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I am very new to Json and my goal to create the Json output below from Java bean. How should I structure my Java object? Should I have MyResult class and User and Result as subclasses? What Json library can I use for this?

“MyResult” {
    “AccountID”: “12345”,
    "User" {
        "Name": "blah blah",
        "Email": “blah@blah.com”,
     },
     "Result" {
         "Course": “blah”,
         "Score": “10.0”
     }
 }
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Thanks for the response. If I were to design this in Jackson, how should my Java object look like? –  user238021 Jun 12 '12 at 17:53

5 Answers 5

up vote 6 down vote accepted

Note: I'm the EclipseLink JAXB (MOXy) lead and a member of the JAXB (JSR-222) expert group.


How should I structure my Java object?

Below is what your object model could look like. MOXy's JSON binding leverages JAXB annotations for mapping the domain model to JSON, so I have included those as well. JAXB implementations have default rules for mapping field/property names, but since your document differs from the default each field had to be annotated.

MyResult

package forum11001458;

import javax.xml.bind.annotation.*;

@XmlRootElement(name="MyResult")
public class MyResult {

    @XmlElement(name="AccountID")
    private String accountID;

    @XmlElement(name="User")
    private User user;

    @XmlElement(name="Result")
    private Result result;

}

User

package forum11001458;

import javax.xml.bind.annotation.XmlElement;

public class User {

    @XmlElement(name="Name")
    private String name;

    @XmlElement(name="Email")
    private String email;

}

Result

package forum11001458;

import javax.xml.bind.annotation.XmlElement;

public class Result {

    @XmlElement(name="Course")
    private String course;

    @XmlElement(name="Score")
    private String score;

}

What Json library can I use for this?

Below is how you can use MOXy to do the JSON binding:

jaxb.properties

To use MOXy as your JAXB provider you need to include a file called jaxb.properties with the following entry in the same package as your domain model:

javax.xml.bind.context.factory=org.eclipse.persistence.jaxb.JAXBContextFactory

Demo

Note how MOXy's JSON binding does not require any compile time dependencies. All the necessary APIs are available in Java SE 6. You can add the necessary supporting APIs if you are using Java SE 5.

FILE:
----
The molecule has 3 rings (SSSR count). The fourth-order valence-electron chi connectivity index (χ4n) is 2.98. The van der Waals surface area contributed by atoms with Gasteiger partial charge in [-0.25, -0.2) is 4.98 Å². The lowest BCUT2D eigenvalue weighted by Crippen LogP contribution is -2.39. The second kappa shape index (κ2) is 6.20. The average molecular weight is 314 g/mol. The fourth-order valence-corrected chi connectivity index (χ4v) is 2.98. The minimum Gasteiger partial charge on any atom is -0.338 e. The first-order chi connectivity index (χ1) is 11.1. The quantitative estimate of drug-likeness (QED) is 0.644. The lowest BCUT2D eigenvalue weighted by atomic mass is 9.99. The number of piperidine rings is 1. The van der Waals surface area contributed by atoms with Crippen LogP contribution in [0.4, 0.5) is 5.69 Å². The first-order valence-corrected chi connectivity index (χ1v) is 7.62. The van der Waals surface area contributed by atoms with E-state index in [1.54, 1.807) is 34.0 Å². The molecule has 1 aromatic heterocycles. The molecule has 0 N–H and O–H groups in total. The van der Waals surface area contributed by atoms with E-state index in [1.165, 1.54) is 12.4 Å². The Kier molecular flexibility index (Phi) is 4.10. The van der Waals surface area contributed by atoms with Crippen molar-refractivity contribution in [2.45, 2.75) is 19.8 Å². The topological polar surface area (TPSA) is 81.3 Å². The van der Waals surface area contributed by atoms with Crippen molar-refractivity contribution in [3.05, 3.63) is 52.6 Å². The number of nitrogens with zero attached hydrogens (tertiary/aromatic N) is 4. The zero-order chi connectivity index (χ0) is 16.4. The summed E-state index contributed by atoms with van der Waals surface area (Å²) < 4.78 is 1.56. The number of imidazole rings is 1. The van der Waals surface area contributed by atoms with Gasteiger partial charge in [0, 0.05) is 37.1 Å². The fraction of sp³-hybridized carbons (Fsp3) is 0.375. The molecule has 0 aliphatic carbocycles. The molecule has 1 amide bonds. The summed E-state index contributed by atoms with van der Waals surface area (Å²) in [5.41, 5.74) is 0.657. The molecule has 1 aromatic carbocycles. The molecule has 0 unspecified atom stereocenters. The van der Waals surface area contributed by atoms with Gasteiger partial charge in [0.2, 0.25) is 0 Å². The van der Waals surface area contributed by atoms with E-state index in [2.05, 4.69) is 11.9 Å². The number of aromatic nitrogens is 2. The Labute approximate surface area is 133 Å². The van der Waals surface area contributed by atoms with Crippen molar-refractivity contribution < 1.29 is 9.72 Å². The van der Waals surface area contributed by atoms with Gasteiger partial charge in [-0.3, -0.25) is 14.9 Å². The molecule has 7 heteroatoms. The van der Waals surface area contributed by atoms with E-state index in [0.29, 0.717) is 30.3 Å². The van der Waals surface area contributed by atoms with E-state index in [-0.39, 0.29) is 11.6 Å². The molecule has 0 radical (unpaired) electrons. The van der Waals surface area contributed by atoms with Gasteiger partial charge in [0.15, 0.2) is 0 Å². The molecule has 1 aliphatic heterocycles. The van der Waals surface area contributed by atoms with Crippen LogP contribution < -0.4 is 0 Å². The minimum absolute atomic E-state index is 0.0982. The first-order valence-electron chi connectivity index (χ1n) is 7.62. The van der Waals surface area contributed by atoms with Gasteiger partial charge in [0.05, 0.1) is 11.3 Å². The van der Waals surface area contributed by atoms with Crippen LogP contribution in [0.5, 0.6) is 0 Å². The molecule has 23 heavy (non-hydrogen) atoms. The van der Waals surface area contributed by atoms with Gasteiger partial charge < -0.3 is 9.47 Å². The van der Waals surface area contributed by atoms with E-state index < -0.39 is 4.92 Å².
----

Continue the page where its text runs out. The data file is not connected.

package forum11001458;

import java.io.File;
import javax.xml.bind.*;

public class Demo {

    public static void main(String[] args) throws Exception {
        JAXBContext jc = JAXBContext.newInstance(MyResult.class);

        Unmarshaller unmarshaller = jc.createUnmarshaller();
        unmarshaller.setProperty("eclipselink.media-type", "application/json");
        File json = new File("src/forum11001458/input.json");
        Object myResult = unmarshaller.unmarshal(json);

        Marshaller marshaller = jc.createMarshaller();
        marshaller.setProperty("eclipselink.media-type", "application/json");
        marshaller.setProperty(Marshaller.JAXB_FORMATTED_OUTPUT, true);
        marshaller.marshal(myResult, System.out);
    }

}

input.json/Output

{
   "MyResult" : {
      "AccountID" : "12345",
      "User" : {
         "Name" : "blah blah",
         "Email" : "blah@blah.com"
      },
      "Result" : {
         "Course" : "blah",
         "Score" : "10.0"
      }
   }
}
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Googles GSON is a really nice json lib. This is from the previous link and it basically outlines some of its functionality.

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jackson is also pretty fast and easy to use

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Thanks for the response. If I were to design this in Jackson, how should my Java object look like? –  user238021 Jun 12 '12 at 19:52

Although closed, this SO post can help you understand the differences between Jackson and GSON. Which one is "best" depends on what is important for you.

EDIT: Specifically for Jackson, your example looks a lot like the example they give for what they call Full Data Binding, you can read it here. Btw, although the announced 5 minutes needed to read that document is maybe a bit short, it gives a complete overview of the different ways Jackson can be used. You'll also notice that the examples given do not use annotations.

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Or GSON

Super easy (no getters/settres, no annotations or configurations needed).

class BagOfPrimitives {
  private int value1 = 1;
  private String value2 = "abc";
  private transient int value3 = 3;
}

BagOfPrimitives obj = new BagOfPrimitives();
Gson gson = new Gson();
String json = gson.toJson(obj); 

==> json is {"value1":1,"value2":"abc"}
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I see now, @fvu said about the same. anyway. –  ses Nov 19 '13 at 20:28

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